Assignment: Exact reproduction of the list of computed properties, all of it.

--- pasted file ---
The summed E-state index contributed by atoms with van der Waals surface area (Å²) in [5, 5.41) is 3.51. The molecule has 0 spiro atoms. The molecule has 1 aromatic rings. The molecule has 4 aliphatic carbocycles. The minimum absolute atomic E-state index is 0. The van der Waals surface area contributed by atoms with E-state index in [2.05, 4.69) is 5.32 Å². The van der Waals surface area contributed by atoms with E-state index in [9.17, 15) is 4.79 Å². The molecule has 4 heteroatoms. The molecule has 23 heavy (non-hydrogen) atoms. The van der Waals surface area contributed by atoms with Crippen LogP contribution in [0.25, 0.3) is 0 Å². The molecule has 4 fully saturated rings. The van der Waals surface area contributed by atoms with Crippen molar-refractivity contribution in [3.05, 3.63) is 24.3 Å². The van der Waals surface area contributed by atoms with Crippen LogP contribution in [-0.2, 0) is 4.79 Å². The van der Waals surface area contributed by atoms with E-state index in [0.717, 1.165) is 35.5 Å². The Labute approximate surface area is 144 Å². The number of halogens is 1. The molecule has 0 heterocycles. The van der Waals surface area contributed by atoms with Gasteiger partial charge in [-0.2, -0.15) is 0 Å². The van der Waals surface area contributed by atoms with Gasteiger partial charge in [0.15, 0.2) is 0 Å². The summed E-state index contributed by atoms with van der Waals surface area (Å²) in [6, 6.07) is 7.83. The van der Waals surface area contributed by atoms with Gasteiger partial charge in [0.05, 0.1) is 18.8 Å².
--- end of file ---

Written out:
The summed E-state index contributed by atoms with van der Waals surface area (Å²) in [5, 5.41) is 3.51. The molecule has 0 spiro atoms. The molecule has 1 aromatic rings. The molecule has 4 aliphatic carbocycles. The minimum absolute atomic E-state index is 0. The van der Waals surface area contributed by atoms with E-state index in [2.05, 4.69) is 5.32 Å². The van der Waals surface area contributed by atoms with E-state index in [9.17, 15) is 4.79 Å². The molecule has 4 heteroatoms. The molecule has 23 heavy (non-hydrogen) atoms. The van der Waals surface area contributed by atoms with Crippen LogP contribution in [0.25, 0.3) is 0 Å². The molecule has 4 fully saturated rings. The van der Waals surface area contributed by atoms with Crippen molar-refractivity contribution in [3.05, 3.63) is 24.3 Å². The van der Waals surface area contributed by atoms with Crippen LogP contribution in [-0.2, 0) is 4.79 Å². The van der Waals surface area contributed by atoms with E-state index in [0.717, 1.165) is 35.5 Å². The Labute approximate surface area is 144 Å². The number of halogens is 1. The molecule has 0 heterocycles. The van der Waals surface area contributed by atoms with Gasteiger partial charge in [-0.2, -0.15) is 0 Å². The van der Waals surface area contributed by atoms with Gasteiger partial charge in [0.15, 0.2) is 0 Å². The summed E-state index contributed by atoms with van der Waals surface area (Å²) in [6, 6.07) is 7.83. The van der Waals surface area contributed by atoms with Gasteiger partial charge in [0.05, 0.1) is 18.8 Å².